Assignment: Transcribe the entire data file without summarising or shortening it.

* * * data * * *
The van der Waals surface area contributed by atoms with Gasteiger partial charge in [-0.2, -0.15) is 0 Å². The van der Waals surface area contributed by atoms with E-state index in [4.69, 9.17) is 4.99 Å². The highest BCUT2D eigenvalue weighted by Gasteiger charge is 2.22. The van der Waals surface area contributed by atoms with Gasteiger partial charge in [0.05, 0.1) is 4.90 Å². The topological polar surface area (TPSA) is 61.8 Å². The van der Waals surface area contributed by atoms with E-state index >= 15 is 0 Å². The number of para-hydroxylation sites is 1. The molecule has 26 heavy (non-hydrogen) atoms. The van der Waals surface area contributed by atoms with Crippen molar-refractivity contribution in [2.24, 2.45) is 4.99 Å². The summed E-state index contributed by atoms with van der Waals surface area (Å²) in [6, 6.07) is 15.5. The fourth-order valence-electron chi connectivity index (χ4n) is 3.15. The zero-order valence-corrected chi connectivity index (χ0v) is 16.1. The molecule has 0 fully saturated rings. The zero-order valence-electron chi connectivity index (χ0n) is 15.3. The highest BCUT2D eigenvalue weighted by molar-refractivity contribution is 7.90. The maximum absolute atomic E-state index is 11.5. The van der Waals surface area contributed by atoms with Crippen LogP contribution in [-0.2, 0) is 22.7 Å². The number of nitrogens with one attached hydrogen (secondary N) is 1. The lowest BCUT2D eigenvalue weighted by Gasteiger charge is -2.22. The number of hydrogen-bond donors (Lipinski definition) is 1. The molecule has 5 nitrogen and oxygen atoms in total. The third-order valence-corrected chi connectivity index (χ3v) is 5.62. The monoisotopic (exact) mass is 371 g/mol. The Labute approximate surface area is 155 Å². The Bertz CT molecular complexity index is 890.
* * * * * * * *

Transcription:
The van der Waals surface area contributed by atoms with Gasteiger partial charge in [-0.2, -0.15) is 0 Å². The van der Waals surface area contributed by atoms with E-state index in [4.69, 9.17) is 4.99 Å². The highest BCUT2D eigenvalue weighted by Gasteiger charge is 2.22. The van der Waals surface area contributed by atoms with Gasteiger partial charge in [0.05, 0.1) is 4.90 Å². The topological polar surface area (TPSA) is 61.8 Å². The van der Waals surface area contributed by atoms with E-state index >= 15 is 0 Å². The number of para-hydroxylation sites is 1. The molecule has 26 heavy (non-hydrogen) atoms. The van der Waals surface area contributed by atoms with Crippen molar-refractivity contribution in [2.24, 2.45) is 4.99 Å². The summed E-state index contributed by atoms with van der Waals surface area (Å²) in [6, 6.07) is 15.5. The fourth-order valence-electron chi connectivity index (χ4n) is 3.15. The zero-order valence-corrected chi connectivity index (χ0v) is 16.1. The molecule has 0 fully saturated rings. The zero-order valence-electron chi connectivity index (χ0n) is 15.3. The highest BCUT2D eigenvalue weighted by molar-refractivity contribution is 7.90. The maximum absolute atomic E-state index is 11.5. The van der Waals surface area contributed by atoms with Crippen LogP contribution in [-0.2, 0) is 22.7 Å². The number of nitrogens with one attached hydrogen (secondary N) is 1. The lowest BCUT2D eigenvalue weighted by Gasteiger charge is -2.22. The number of hydrogen-bond donors (Lipinski definition) is 1. The molecule has 5 nitrogen and oxygen atoms in total. The third-order valence-corrected chi connectivity index (χ3v) is 5.62. The monoisotopic (exact) mass is 371 g/mol. The Labute approximate surface area is 155 Å². The Bertz CT molecular complexity index is 890.